Bradken puts on life jacket

MINING consumables group Bradken is stepping on more stable ground after agreeing to a $A70 million injection from a consortium between Chilean mining conglomerate Sigdo Koppers and CHAMP Private Equity – and is considering a merger proposal.
Bradken puts on life jacket Bradken puts on life jacket Bradken puts on life jacket Bradken puts on life jacket Bradken puts on life jacket

Bradken is stepping on more stable ground with a $A70 million injection and a merger proposal.

Marion Lopez

The $70 million lifeline is expected to take the form of redeemable convertible preference securities (RPS) issued by a wholly owned subsidiary of Bradken.

Proceeds from the issue of the RPS will be used to pay down current debt, which Bradken expects will stand at $420 million as at June 30 2015 (down from $434 million in the first half year) prior to the consortium’s investment.

An independent board committee at Bradken is leading the negotiations with the consortium.

“Sigdo Koppers is a well-regarded diversified global conglomerate with significant interests in mining consumable-related industries,” chairman of the independent board committee, Peter Richards said. 

“CHAMP Private Equity is one of the leading private equity groups in Australia and understands the Bradken business well.

“We welcome the investment by the consortium and look forward to its support as Bradken continues to evolve and position itself to deal with the current market outlook.”

Bradken also broke good news from its lenders, who agreed to lift its covenant to 3.5-times earnings until December 31, before it will revert back to 3.25-times until June 30 next year and the previous 3-times threshold for subsequent periods.

In addition, the firm said it was considering a merger proposal with Sigdo Koppers’ wholly owned subsidiary the Magotteaux Group.

The Magotteaux Group supplies products and services to the global mining industry among others. 

Total revenue for the group is about $1 billion.

The parties will work together during a 60 day exclusivity period to review the mutual strategic and financial merits of the merger proposal.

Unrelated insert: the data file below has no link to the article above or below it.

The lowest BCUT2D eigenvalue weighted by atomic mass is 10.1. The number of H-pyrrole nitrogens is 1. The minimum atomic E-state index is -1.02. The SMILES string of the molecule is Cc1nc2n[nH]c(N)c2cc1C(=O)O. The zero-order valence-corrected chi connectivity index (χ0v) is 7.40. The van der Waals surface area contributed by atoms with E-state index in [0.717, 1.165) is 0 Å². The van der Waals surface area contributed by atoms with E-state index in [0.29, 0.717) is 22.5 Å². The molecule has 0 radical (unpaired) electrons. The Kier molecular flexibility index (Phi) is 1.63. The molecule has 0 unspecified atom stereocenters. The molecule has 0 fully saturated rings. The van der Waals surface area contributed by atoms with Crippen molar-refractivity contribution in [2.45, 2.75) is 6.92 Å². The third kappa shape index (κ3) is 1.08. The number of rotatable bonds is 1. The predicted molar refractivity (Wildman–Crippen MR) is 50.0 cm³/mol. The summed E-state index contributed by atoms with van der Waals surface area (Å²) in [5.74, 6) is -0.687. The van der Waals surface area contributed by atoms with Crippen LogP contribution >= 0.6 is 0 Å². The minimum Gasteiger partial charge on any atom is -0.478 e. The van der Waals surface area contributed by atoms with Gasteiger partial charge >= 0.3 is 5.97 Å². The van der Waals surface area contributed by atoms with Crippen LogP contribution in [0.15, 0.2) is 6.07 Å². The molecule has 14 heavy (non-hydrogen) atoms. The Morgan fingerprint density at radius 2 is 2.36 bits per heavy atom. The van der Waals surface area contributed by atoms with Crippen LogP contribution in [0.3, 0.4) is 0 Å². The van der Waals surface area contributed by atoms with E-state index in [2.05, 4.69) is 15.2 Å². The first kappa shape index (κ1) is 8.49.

Bradken said any merger would require the approval of Bradken shareholders and would result in a combined group with a diversified global footprint both from an end market and geographic standpoint. Bradken would be expected to remain listed and headquartered in Australia.

In terms of balance sheet, Bradken said it expected its end market to continue to be impacted by the slowdown in mining activity, driven by the decline in commodity prices.

After restructuring its operations, the group expects earnings before interest, taxed, depreciation and amortisation to range between $136-138 million for the second half of the 2015 financial year.

Revenue in the first half of FY16 is expected to be similar to the current half at $495.4 million – down 12% on the previous corresponding period.

Cash overhead costs are expected to be $11 million lower in FY16 after adjusting for the sale and leaseback of a site in Western Australia and additional overhead from the Indian foundry following completion of its purchase in the first half of FY16.

Coupled with this, the company plans to complete the sale of further surplus properties with a resulting cash inflow of about $20 million, largely offsetting the Indian foundry purchase.

Bradken expects 1H16 EBITDA to be slightly above the current second half.